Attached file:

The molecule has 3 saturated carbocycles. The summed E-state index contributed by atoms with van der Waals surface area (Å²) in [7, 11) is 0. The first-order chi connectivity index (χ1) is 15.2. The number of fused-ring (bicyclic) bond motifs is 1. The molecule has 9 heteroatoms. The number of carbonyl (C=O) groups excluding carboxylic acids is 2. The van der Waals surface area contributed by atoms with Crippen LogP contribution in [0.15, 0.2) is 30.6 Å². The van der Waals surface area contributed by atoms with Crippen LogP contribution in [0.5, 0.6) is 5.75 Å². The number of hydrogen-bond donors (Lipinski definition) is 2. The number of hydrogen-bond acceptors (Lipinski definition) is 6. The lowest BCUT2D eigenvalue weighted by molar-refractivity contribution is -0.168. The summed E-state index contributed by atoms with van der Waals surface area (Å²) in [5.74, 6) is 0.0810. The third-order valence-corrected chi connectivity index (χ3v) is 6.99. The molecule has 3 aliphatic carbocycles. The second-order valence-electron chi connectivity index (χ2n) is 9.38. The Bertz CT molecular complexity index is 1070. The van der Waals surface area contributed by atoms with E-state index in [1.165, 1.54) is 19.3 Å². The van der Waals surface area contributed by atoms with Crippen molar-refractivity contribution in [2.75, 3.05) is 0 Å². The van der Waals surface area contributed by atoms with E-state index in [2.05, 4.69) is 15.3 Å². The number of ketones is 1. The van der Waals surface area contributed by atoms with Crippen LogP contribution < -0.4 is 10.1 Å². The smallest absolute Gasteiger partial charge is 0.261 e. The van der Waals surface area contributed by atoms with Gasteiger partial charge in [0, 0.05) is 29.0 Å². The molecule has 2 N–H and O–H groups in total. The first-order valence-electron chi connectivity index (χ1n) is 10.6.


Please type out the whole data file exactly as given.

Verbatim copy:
The molecule has 3 saturated carbocycles. The summed E-state index contributed by atoms with van der Waals surface area (Å²) in [7, 11) is 0. The first-order chi connectivity index (χ1) is 15.2. The number of fused-ring (bicyclic) bond motifs is 1. The molecule has 9 heteroatoms. The number of carbonyl (C=O) groups excluding carboxylic acids is 2. The van der Waals surface area contributed by atoms with Crippen LogP contribution in [0.15, 0.2) is 30.6 Å². The van der Waals surface area contributed by atoms with Crippen LogP contribution in [0.5, 0.6) is 5.75 Å². The number of hydrogen-bond donors (Lipinski definition) is 2. The number of hydrogen-bond acceptors (Lipinski definition) is 6. The lowest BCUT2D eigenvalue weighted by molar-refractivity contribution is -0.168. The summed E-state index contributed by atoms with van der Waals surface area (Å²) in [5.74, 6) is 0.0810. The third-order valence-corrected chi connectivity index (χ3v) is 6.99. The molecule has 3 aliphatic carbocycles. The second-order valence-electron chi connectivity index (χ2n) is 9.38. The Bertz CT molecular complexity index is 1070. The van der Waals surface area contributed by atoms with E-state index in [1.165, 1.54) is 19.3 Å². The van der Waals surface area contributed by atoms with Crippen molar-refractivity contribution in [2.75, 3.05) is 0 Å². The van der Waals surface area contributed by atoms with E-state index in [2.05, 4.69) is 15.3 Å². The number of ketones is 1. The van der Waals surface area contributed by atoms with Crippen LogP contribution < -0.4 is 10.1 Å². The smallest absolute Gasteiger partial charge is 0.261 e. The van der Waals surface area contributed by atoms with Gasteiger partial charge in [0, 0.05) is 29.0 Å². The molecule has 2 N–H and O–H groups in total. The first-order valence-electron chi connectivity index (χ1n) is 10.6.